He keeps reliving the terrible night and the moment a tree landed on his car and crushed his wife Lena, right before his eyes.
"Boom. The tree fell down. I turned around, she was like a pancake. I hold her hand, 'Baby, get up!" Her hand was still hot, she was moving little bit, her hand. Two seconds later, no more," Levakis said.
Lena had been driving.
Bill was inches away in the passenger seat as the couple tried to navigate the Grand Central Parkway in sheets of rain.
Lena pulled to the shoulder of the road to ride out the storm and was about to pull away, when the historic Queens macroburst cut a swath right above them.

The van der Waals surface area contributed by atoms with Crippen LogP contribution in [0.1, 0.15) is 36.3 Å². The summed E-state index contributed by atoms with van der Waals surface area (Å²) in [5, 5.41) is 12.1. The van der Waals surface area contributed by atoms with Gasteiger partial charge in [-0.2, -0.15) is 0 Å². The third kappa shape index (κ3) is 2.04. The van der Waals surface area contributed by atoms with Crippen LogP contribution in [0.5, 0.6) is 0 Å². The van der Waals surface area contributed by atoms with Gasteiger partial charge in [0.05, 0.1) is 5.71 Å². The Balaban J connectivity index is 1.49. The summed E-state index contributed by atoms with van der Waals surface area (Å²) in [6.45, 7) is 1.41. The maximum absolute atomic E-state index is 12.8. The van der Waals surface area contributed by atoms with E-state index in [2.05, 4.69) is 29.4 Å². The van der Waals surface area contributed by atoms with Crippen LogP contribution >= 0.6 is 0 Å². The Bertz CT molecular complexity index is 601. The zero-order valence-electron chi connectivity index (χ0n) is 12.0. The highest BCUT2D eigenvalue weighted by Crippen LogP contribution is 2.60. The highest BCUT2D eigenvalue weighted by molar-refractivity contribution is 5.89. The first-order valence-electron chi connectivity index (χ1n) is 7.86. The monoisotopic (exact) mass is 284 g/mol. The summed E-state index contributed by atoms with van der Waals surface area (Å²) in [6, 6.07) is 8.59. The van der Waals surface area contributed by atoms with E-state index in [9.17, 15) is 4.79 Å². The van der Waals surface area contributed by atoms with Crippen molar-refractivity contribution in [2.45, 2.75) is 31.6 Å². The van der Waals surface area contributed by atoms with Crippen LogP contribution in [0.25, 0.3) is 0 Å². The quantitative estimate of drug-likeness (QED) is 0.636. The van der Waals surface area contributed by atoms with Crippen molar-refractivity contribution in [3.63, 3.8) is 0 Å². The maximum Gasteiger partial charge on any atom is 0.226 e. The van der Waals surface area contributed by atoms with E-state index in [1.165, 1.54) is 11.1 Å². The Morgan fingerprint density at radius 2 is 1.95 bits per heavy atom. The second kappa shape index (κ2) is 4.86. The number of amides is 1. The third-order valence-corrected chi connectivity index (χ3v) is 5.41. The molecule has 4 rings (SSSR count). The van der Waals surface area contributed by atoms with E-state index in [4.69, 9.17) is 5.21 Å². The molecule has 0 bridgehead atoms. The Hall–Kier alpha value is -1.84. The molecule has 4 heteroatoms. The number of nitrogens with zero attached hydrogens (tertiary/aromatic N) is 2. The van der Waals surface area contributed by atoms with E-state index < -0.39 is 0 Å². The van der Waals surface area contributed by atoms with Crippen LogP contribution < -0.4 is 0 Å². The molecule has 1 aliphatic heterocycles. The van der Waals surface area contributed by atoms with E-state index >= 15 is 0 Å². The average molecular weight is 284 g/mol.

It toppled a giant tree and demolished their car.
Bill survived without a scratch.
"It's a horror. I mean, it's 100% better off being dead, than experiencing this," Levakis said.
A few years ago, Lena and Bill dropped everything back in Queens and built a life amid the rolling hills of Central Pennsylvania.
But forty days after her death, Bill says he's probably going to end up selling their house.
The memories there are just too painful.
The memories live behind the locked door of the spare bedroom. It's where Bill goes to visit the love of his life.
"I come when I want to talk to her, you know?" Levakis said.
He says she would want him to move on from this tragedy, but for now, he seems suspended in time.
He says he is left with nothing but his nightmares and pictures to keep him company.